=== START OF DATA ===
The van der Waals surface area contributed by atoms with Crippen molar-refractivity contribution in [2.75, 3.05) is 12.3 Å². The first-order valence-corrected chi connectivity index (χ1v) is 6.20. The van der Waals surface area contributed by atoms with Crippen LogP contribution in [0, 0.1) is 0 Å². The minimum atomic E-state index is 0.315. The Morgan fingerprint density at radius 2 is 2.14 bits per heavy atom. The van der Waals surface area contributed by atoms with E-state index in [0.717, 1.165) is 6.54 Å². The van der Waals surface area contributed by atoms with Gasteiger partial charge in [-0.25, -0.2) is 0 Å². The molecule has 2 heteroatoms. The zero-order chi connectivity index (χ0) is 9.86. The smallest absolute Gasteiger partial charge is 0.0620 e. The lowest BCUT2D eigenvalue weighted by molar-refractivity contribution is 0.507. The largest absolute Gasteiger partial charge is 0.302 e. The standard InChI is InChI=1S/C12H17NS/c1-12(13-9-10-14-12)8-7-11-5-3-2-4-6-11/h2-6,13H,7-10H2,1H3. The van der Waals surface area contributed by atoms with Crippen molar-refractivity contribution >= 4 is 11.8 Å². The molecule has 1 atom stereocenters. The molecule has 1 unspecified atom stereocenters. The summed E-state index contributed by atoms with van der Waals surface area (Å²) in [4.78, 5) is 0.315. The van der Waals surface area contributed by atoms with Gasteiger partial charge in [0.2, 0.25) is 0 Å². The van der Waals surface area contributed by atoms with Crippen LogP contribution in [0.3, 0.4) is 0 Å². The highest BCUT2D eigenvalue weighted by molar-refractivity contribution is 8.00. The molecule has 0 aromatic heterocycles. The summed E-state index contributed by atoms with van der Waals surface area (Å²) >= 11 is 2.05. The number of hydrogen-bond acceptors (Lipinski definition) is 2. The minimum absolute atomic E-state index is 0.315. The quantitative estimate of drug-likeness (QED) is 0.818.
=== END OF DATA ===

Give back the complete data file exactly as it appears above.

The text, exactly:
The van der Waals surface area contributed by atoms with Crippen molar-refractivity contribution in [2.75, 3.05) is 12.3 Å². The first-order valence-corrected chi connectivity index (χ1v) is 6.20. The van der Waals surface area contributed by atoms with Crippen LogP contribution in [0, 0.1) is 0 Å². The minimum atomic E-state index is 0.315. The Morgan fingerprint density at radius 2 is 2.14 bits per heavy atom. The van der Waals surface area contributed by atoms with E-state index in [0.717, 1.165) is 6.54 Å². The van der Waals surface area contributed by atoms with Gasteiger partial charge in [-0.25, -0.2) is 0 Å². The molecule has 2 heteroatoms. The zero-order chi connectivity index (χ0) is 9.86. The smallest absolute Gasteiger partial charge is 0.0620 e. The lowest BCUT2D eigenvalue weighted by molar-refractivity contribution is 0.507. The largest absolute Gasteiger partial charge is 0.302 e. The standard InChI is InChI=1S/C12H17NS/c1-12(13-9-10-14-12)8-7-11-5-3-2-4-6-11/h2-6,13H,7-10H2,1H3. The van der Waals surface area contributed by atoms with Crippen molar-refractivity contribution >= 4 is 11.8 Å². The molecule has 1 atom stereocenters. The molecule has 1 unspecified atom stereocenters. The summed E-state index contributed by atoms with van der Waals surface area (Å²) in [4.78, 5) is 0.315. The van der Waals surface area contributed by atoms with Gasteiger partial charge in [0.2, 0.25) is 0 Å². The van der Waals surface area contributed by atoms with Crippen LogP contribution in [0.3, 0.4) is 0 Å². The highest BCUT2D eigenvalue weighted by molar-refractivity contribution is 8.00. The molecule has 0 aromatic heterocycles. The summed E-state index contributed by atoms with van der Waals surface area (Å²) >= 11 is 2.05. The number of hydrogen-bond acceptors (Lipinski definition) is 2. The minimum absolute atomic E-state index is 0.315. The quantitative estimate of drug-likeness (QED) is 0.818.